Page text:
BASS REACTION ‘Technophobia’ (AA Side 1993)



   As soon as UK Hardcore plunged into the darkside in 1993, two breakaway factions forged the militant approach of jungle at one end of the spectrum and the celebratory, upbeat sound of happy hardcore at the other. Still a bit of a touchy subject amongst the EDM intelligentsia, with its fast, stompy drums and optimistic piano melodies, happy hardcore is nearly always dismissed as nothing more than cheesball tunes for the young candy kids who missed out on raves first wave.

DJ RED ALERT & MIKE SLAMMER ‘In Effect’ [Slipmatt Remix] (In Effect The Remixes 1995)



   Jungles reggae and hip hop influences, heavy bass and chopped up drum loops, may have been super energetic but it was almost impossible to dance to, certainly for the uninitiated. DJ’s soon picked up on that fact, and by 1995 the likes of DJ Zinc and DJ Hype were amping up the bass and streamlining the classic jungle drum patterns to create the infinitely more dance friendly hardstep.

DJ ZINC ‘Super Sharp Shooter’ (Remixes Vol 4 1995)



   Named by its most defining artist DJ Spooky, New York’s illbient scene first appeared as the American equivalent of our own ambient scene before it finally emerged as a consciously urban form of electronic music thankfully free of any pastoral bullshit. Determined to express the cultural variety and grimy decay of its surroundings, illbient was more a merger of post rave ambience and hip hop despite there being not too much of the latter in evidence on Spooky’s pleasantly groovy Songs Of A Dead Dreamer, the genres one acknowledged classic.

DJ SPOOKY ‘Galactic Funk’ [Tau Ceti Mix] (Songs Of A Dead Dreamer LP 1996)



   In the early nineties, DJ Godfather and DJ Nasty were two talented teenagers who continued Detroit’s spirit of experimentation by utilizing their turntablist skills to produce blistering mixes of raw, speeded up techno, Miami bass electro and UK jungle tunes. Fixed firmly to fast, four-on-the-floor drum patterns, bass heavy and often with obscene lyrics, ghettotech was a raw, gritty sound that plugged straight into the city’s club culture.

DJ GODFATHER ‘Fly Skinnies’ (Pump EP May 1996)



   EDM micro genres come and go with alarming regularity, riding high as the next big thing one minute, drowning beneath the waves the next. Yet none fell from grace quite so quickly as nu skool breaks. Dreamt up in 1997 by DJ/Producer’s Tayo, Adam Freeland and Rennie Pilgrem to distinguish their Soho Friction club night from the chart bound, big beat pop of Fatboy Slim and The Chemical Brothers, nu skool was an amalgam of big basslines and breakbeats covering everything from robotic electro grooves to jungle. Barely distinguishable as a genre in its own right, it never seemed destined to last and it didn’t.

LEE COOMBS ‘Future Sound Of Retro’ (A Side June 1999)



   Originating as a term used by DJ and writer Philip Sherburne to categorise the slinky, mainly German tracks reacting to the over commercialisation of EDM in the late nineties, microhouse drew from the tiniest scraps of samples and reconstructed them to emphasise the subtlety and space of house rather than the soulful inflections, big choruses and anthemic hooks,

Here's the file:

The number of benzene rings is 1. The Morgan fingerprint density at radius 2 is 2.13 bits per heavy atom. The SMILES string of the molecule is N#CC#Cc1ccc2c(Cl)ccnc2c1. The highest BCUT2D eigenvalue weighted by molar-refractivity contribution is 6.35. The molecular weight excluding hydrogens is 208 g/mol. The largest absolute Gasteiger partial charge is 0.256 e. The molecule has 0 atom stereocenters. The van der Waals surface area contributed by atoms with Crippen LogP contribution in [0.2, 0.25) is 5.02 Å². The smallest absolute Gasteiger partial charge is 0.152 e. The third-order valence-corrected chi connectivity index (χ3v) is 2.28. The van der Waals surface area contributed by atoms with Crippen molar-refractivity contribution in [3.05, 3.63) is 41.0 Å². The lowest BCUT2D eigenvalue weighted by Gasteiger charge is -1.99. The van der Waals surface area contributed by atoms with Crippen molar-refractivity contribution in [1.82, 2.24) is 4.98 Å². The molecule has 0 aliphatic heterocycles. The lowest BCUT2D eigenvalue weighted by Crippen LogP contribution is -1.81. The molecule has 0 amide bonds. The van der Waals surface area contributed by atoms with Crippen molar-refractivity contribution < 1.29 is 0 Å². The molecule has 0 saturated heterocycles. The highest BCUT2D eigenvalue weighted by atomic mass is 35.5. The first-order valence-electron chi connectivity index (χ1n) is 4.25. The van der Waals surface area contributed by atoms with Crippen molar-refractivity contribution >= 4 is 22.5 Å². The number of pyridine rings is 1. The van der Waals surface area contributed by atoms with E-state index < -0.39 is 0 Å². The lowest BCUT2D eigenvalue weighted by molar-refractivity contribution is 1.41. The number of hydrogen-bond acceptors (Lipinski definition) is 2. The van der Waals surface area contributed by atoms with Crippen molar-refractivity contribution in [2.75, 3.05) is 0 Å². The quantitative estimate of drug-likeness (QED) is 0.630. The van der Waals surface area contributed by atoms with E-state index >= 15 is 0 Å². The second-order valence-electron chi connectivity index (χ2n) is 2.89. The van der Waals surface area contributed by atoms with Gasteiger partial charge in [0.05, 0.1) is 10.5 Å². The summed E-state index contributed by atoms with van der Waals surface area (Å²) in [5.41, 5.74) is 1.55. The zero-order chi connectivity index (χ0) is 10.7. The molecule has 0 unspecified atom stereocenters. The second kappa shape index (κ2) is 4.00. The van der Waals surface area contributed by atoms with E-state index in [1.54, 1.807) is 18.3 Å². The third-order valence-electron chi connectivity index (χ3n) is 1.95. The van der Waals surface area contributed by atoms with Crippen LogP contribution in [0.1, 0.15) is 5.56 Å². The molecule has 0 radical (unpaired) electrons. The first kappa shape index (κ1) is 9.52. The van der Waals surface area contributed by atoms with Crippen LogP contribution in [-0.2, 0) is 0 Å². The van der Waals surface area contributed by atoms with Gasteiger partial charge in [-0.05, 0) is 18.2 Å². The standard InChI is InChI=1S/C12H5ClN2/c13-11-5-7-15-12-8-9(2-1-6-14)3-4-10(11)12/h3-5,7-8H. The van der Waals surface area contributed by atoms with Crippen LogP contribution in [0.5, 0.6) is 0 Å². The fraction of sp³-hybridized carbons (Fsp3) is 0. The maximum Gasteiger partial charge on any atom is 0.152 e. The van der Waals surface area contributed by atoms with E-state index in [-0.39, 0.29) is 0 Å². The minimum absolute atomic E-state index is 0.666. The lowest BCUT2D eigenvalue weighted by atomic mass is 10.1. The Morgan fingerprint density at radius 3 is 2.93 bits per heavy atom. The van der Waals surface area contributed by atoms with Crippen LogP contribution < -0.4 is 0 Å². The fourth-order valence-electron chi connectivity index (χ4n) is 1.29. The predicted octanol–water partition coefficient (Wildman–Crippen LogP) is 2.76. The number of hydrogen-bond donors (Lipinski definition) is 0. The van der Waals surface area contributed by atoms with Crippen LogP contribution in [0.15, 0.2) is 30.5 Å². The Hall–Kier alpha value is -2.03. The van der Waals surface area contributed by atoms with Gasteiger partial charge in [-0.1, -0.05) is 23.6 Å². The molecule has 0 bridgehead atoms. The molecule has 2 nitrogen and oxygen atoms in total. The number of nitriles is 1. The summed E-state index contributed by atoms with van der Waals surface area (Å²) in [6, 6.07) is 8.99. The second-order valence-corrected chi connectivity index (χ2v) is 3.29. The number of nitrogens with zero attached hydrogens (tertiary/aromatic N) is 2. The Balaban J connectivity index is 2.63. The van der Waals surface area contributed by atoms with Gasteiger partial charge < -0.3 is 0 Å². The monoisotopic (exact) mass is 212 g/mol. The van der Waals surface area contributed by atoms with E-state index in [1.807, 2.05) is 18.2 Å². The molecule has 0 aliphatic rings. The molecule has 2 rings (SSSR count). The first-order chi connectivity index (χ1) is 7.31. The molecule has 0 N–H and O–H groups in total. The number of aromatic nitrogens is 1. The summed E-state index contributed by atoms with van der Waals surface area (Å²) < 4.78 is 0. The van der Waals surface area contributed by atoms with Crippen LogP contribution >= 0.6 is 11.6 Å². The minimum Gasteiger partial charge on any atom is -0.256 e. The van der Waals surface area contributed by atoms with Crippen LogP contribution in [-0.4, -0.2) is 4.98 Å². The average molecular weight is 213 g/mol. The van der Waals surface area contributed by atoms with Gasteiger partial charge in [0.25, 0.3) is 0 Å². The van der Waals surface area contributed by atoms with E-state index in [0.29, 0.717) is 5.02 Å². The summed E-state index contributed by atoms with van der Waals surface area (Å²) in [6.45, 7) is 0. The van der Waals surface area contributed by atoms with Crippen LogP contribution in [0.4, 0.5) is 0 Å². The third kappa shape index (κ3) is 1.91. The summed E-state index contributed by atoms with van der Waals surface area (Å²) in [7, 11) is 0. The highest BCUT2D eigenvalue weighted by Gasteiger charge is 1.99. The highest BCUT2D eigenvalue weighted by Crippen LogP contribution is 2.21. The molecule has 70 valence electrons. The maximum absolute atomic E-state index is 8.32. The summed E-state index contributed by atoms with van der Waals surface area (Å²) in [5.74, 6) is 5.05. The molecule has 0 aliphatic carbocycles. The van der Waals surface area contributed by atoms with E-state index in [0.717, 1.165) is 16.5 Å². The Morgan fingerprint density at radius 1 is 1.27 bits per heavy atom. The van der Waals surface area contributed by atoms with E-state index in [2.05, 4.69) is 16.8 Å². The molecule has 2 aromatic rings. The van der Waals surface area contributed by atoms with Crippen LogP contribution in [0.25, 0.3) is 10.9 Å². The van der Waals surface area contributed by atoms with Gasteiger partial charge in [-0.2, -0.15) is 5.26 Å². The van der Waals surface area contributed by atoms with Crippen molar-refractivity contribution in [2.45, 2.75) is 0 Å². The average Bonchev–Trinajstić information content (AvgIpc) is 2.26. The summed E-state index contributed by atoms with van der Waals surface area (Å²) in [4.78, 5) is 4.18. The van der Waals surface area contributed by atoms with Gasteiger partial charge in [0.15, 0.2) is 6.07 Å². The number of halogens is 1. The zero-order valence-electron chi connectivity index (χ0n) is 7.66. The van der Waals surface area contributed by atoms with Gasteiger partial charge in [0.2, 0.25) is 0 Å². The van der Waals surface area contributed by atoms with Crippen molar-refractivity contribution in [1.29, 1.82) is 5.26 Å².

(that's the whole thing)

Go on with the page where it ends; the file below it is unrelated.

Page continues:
ARIL BRIKHA ‘Groove La Chord’ [The Other Mix] (Deeparture In Time LP August 1999)


   Defined as a movement of the new millennium by the first Clicks_+_Cuts compilation, glitch producers reveled in the avant-garde, threw away their instruction manuals and opted to push the envelope by retaining their mistakes rather than discarding them. Who would ever have thought that the freakish snap, crackle and pop of abused, malfunctioning technology would result in some of the most audacious sounds ever created?   

FRANK BRETSCHNEIDER ‘Kern’ (Clicks_+_Cuts compilation LP January 2000)



   Sometime around 1997, a disco revival began to gather momentum amongst those seeking a solution to the conflicting sensibilities of rock and dance. Suddenly, the likes of Daft Punk and Dimitri From Paris, and groups like The Rapture, LCD Soundsystem, The Juan MacLean, and even Franz Ferdinand were getting the luddite rock kids down on the floor to shake their booty. Of course, a lot of it was unoriginal, derivative, shamelessly trendy and a bit shit, but some of it was fantastically good.

THE JUAN MACLEAN ‘Give Me Every Little Thing’ [Cajmere Mix] (Give Me Every Little Thing EP October 2005)



   Starting out as a bit of a joke, lolicore has gained a deadly serious notoriety for satirising Japanese cultures unhealthy obsession with hypersexualised young girls known as loli’s who feature in the country’s incredibly popular animated films.  An almost constant barrage of noise, it is definitely the most bizarre micro genre I’ve come across.  

LOLI RIPE ‘Be My Pet!’ (Little Sweet Delores Download 2009)



   Wonky is where the why, what and when starts to get even more complicated. A style that appeared to come out of a Glasgow scene fronted by Rustie and Hudson Mohawke that at one point was known as aquacrunk, apparently London label Hyperdub and Americans J. Dilla and Flying Lotus also played a major role. A combination of dubstep-ish beats and shaky synth lines crossed with everything from laptop folk to IDM, wonky proved to be hugely influential itself when it became the primary source of inspiration for Bristol’s purple sound.

RUSTIE 'Response' (Jagz The Smack EP August 2007)


    Given the variations and inherent complications identifying EDM genres, bassline house is easy to explain. Sounding pretty much like it’s name; fast, garagey house tunes with mammoth basslines, it originated in Sheffield during the early noughties and enjoyed a brief moment in the spotlight before becoming submerged within the vague, ever expanding fog of UK Bass, a new, handy, catch all term that seems to cover drum and bass, bassline, dubstep and UK garage.
N.B.Funky ‘Nutz’ [Bassline Mix] (Riddim Box EP January 2009)   



   If the term purple sound leaves you scratching your head, don’t worry, you’re not alone. Used by three Bristol producers Joker, Gemmy and Guido to describe the aural visions in their heads, purple is a bombastic, melodic, funk-laden genre that morphed out of wonky but with a notable grime influence. Unpretentious and ear pleasing, it has certainly moved a long way from its humble origins, it’s open minded creativity having already made a substantial mark on the cross-pollinating future of 21st century EDM. Possibly the most influential genre here, it’s also a great place to end.

JOKER / 2000f & J KAMATA ‘Digidesign’ (Download 2009)